There’ll also be a hands-on, painting-on-wood and build-your own wooden boxes programme for very young children in order to expose them to the fun and possibilities of working with wood.
The Knysna Timber Festival’s programme of speakers, events, and entertainment for 2018 has been posted to www.timberfestival.co.za
Wood workers, artisans, members of the timber industry, and local and national businesses agree: the third Knysna Timber Festival, which took place from 11-13 November, was an unqualified success.
The event was created by the Knysna Timber Initiative to revive interest in the timber economy of the Garden Route, which has suffered the closure of numerous saw mills, plantations, and factories - and the resultant loss of thousands of jobs - over the last two decades.
“There was an incredible atmosphere throughout the event - and it’s clear that everyone’s willing to work together to preserve our timber heritage, and to grow the industry in the future,” said the Knysna Timber Initiative’s Jock McConnachie.
WOODEN BIKE & SKILLS TRAINING
A project by the hackers at the Kluyts MakerSpace to build a wooden bicycle and to assemble it in front of Festival-goers in the exhibition tent attracted particular attention.
“None of us had any experience of building bikes, but we did it to highlight the depth of the skills and the talent available here in Knysna,” said project leader John Noble. “And it turned out to be a great a draw-card for the Festival.”
The Festival also included an up-skilling workshop for local woodworkers. Conducted by master furniture-maker Richard Henley, and presented with the support of Rotary, Kluyts, and the Knysna Municipality, the 7-day course was timed to end on the last day of the Festival.
“Properly used at the right times, hand tools are often more flexible and faster than machine tools, and this course was designed to show that the use of hand tools isn’t just a romantic idea,” said Mr. Henley.
“The guys saw the course as an opportunity, and they threw themselves into it. One of them was promoted by the factory where he works - from packing recycling materials the previous week, to a semi-skilled position this week.
“And two of them were talking about becoming self-employed in the near future.”
Chloe Bunnett of Tool & Trade, Knysna, was equally up-beat.
Tool & Trade demonstrated the latest thinking in tools and techniques in conjunction with Vermont Sales, which supplies Tork Craft tools and accessories for hobbyists, and the Bexey and Kreg ranges for professionals.
“This is a brilliant way of promoting woodworking and timber, and of showing people what we do - and we’ve had very positive feedback, both during the show and afterwards.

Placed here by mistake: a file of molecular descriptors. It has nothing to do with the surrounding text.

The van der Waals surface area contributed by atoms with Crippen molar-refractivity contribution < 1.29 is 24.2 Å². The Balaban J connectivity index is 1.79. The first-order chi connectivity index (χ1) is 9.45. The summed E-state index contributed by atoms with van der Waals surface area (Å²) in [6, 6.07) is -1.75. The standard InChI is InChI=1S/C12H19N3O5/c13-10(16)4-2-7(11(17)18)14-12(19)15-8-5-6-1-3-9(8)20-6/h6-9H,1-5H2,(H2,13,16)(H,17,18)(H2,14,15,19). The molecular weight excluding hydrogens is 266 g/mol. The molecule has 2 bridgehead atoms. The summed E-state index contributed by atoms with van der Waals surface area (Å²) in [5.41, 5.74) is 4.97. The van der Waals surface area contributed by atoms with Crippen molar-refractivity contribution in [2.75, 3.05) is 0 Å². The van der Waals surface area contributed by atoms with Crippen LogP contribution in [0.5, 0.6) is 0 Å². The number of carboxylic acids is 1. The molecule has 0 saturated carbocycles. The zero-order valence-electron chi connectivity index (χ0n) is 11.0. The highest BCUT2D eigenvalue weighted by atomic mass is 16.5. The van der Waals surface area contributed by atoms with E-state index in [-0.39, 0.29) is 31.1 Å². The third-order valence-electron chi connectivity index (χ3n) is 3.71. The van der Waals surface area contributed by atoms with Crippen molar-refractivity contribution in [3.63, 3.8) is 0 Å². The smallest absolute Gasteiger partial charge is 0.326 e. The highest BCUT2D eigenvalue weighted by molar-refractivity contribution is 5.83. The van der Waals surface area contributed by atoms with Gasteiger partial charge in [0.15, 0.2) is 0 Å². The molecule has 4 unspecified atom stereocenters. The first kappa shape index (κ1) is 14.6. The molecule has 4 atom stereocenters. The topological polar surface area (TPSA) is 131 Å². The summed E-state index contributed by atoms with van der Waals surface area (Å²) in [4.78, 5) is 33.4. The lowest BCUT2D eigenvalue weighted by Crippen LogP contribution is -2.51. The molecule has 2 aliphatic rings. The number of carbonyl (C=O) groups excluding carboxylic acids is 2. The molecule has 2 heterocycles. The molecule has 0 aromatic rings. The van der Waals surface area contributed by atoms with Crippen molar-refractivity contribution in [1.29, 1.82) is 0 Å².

“It’s a great initiative, and we look forward growing with it.”
The Festival was sponsored by Woodoc Food for Wood and Saplings Timber Trading, and was presented with the assistance of G&K Quality Timber Mouldings, Tradelink Wood Products, Knysna & Partners, and the Knysna Municipality.
In an email addressed to Festival coordinator Picca de Bruin, Woodoc’s marketing coordinator, Delray Turner, congratulated the Festival committee on “your fine work, excellent planning and realistic scheduling,” which “resulted in an informative and smooth-running festival.”
“A special thank you to Jock for his wonderful dedication to this event. His enthusiasm, encouragement and vision for reviving and restoring a love for wood is inspiring.”
Knysna & Partners CEO, Greg Vogt, congratulated all participants on the results of the Festival.
“It marked the beginning of a new era for timber, plantation forestry, and conservation forestry in the Southern Cape.
“It showed that there’s enormous goodwill, and a common desire to ensure a prosperous future for the region.
“And since many aspects of the timber economy - from the Garden Route National Park to our fine furniture factories - are also integral to our success as a tourism destination, it bodes well for a sustainable future for our hospitality sector and for our attractions,” he said.
Saplings Timber Trading: www.saplings.co.za
G&K Quality Timber Mouldings www.gandkmouldings.co.za
Tradelink Wood Products www.tradelink-group.com
Knysna Timber Festival: www.timberfestival.co.za
Media release for Knysna & Partners by
Martin Hatchuel of www.thistourismweek.co.za
084 951 0574
The Knysna Timber Festival is the creation of the Knysna Timber Initiative, a group of local Knysna businesses who see Knysna as the Woodworking Capital of South Africa – largely due the the deep and rich heritage and history of timber-related activities in the area.
Of course the festival is not limited to local creators and woodworkers... it's the ideal plaform for National and International brands to expose their quality products and services to a growing, diverse and influential industry, not to mention the many hobbyists, DIY enthusiasts and visitors who will be attending the show.